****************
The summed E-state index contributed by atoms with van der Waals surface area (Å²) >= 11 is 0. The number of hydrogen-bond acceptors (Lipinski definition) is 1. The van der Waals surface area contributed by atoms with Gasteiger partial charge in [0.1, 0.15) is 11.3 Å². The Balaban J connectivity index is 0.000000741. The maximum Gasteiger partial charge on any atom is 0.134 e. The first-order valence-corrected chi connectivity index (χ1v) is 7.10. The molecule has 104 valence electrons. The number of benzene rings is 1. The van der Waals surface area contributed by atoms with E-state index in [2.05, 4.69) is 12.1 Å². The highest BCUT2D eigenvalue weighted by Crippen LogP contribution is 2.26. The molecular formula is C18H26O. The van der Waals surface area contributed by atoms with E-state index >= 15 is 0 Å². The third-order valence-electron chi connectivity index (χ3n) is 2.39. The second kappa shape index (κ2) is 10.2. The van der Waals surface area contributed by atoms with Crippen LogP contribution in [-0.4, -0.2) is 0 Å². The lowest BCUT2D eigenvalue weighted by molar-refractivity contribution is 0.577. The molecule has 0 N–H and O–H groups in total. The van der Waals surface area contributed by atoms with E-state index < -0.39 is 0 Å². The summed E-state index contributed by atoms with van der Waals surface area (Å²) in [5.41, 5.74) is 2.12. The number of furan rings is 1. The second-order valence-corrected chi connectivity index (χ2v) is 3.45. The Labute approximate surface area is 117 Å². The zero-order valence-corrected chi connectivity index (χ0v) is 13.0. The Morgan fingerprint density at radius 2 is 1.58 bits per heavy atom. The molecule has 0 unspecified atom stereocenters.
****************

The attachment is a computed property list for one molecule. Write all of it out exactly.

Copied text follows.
The summed E-state index contributed by atoms with van der Waals surface area (Å²) >= 11 is 0. The number of hydrogen-bond acceptors (Lipinski definition) is 1. The van der Waals surface area contributed by atoms with Gasteiger partial charge in [0.1, 0.15) is 11.3 Å². The Balaban J connectivity index is 0.000000741. The maximum Gasteiger partial charge on any atom is 0.134 e. The first-order valence-corrected chi connectivity index (χ1v) is 7.10. The molecule has 104 valence electrons. The number of benzene rings is 1. The van der Waals surface area contributed by atoms with E-state index in [2.05, 4.69) is 12.1 Å². The highest BCUT2D eigenvalue weighted by Crippen LogP contribution is 2.26. The molecular formula is C18H26O. The van der Waals surface area contributed by atoms with E-state index >= 15 is 0 Å². The third-order valence-electron chi connectivity index (χ3n) is 2.39. The second kappa shape index (κ2) is 10.2. The van der Waals surface area contributed by atoms with Crippen LogP contribution in [-0.4, -0.2) is 0 Å². The lowest BCUT2D eigenvalue weighted by molar-refractivity contribution is 0.577. The molecule has 0 N–H and O–H groups in total. The van der Waals surface area contributed by atoms with E-state index < -0.39 is 0 Å². The summed E-state index contributed by atoms with van der Waals surface area (Å²) in [5.41, 5.74) is 2.12. The number of furan rings is 1. The second-order valence-corrected chi connectivity index (χ2v) is 3.45. The Labute approximate surface area is 117 Å². The zero-order valence-corrected chi connectivity index (χ0v) is 13.0. The Morgan fingerprint density at radius 2 is 1.58 bits per heavy atom. The molecule has 0 unspecified atom stereocenters.